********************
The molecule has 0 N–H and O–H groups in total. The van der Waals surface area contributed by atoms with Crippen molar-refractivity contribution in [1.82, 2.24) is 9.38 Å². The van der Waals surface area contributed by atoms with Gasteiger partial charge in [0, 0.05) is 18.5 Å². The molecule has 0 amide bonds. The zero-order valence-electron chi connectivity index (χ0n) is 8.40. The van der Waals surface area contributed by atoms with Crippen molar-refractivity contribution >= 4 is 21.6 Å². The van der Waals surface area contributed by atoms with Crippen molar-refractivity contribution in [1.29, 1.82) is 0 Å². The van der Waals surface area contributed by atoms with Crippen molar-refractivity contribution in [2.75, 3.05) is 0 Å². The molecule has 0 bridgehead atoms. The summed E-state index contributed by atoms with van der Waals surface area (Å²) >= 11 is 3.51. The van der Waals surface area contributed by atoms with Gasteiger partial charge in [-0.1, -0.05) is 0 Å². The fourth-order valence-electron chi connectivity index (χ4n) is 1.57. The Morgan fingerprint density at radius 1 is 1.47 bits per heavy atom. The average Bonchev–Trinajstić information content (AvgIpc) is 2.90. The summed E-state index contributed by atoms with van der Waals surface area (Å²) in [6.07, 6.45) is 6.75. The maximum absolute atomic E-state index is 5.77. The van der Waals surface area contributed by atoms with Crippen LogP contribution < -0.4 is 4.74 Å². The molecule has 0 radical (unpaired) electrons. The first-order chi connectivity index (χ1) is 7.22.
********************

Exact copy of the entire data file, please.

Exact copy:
The molecule has 0 N–H and O–H groups in total. The van der Waals surface area contributed by atoms with Crippen molar-refractivity contribution in [1.82, 2.24) is 9.38 Å². The van der Waals surface area contributed by atoms with Gasteiger partial charge in [0, 0.05) is 18.5 Å². The molecule has 0 amide bonds. The zero-order valence-electron chi connectivity index (χ0n) is 8.40. The van der Waals surface area contributed by atoms with Crippen molar-refractivity contribution >= 4 is 21.6 Å². The van der Waals surface area contributed by atoms with Crippen molar-refractivity contribution in [1.29, 1.82) is 0 Å². The van der Waals surface area contributed by atoms with Crippen molar-refractivity contribution in [2.75, 3.05) is 0 Å². The molecule has 0 bridgehead atoms. The summed E-state index contributed by atoms with van der Waals surface area (Å²) >= 11 is 3.51. The van der Waals surface area contributed by atoms with Gasteiger partial charge in [-0.1, -0.05) is 0 Å². The fourth-order valence-electron chi connectivity index (χ4n) is 1.57. The Morgan fingerprint density at radius 1 is 1.47 bits per heavy atom. The average Bonchev–Trinajstić information content (AvgIpc) is 2.90. The summed E-state index contributed by atoms with van der Waals surface area (Å²) in [6.07, 6.45) is 6.75. The maximum absolute atomic E-state index is 5.77. The van der Waals surface area contributed by atoms with Crippen LogP contribution < -0.4 is 4.74 Å². The molecule has 0 radical (unpaired) electrons. The first-order chi connectivity index (χ1) is 7.22.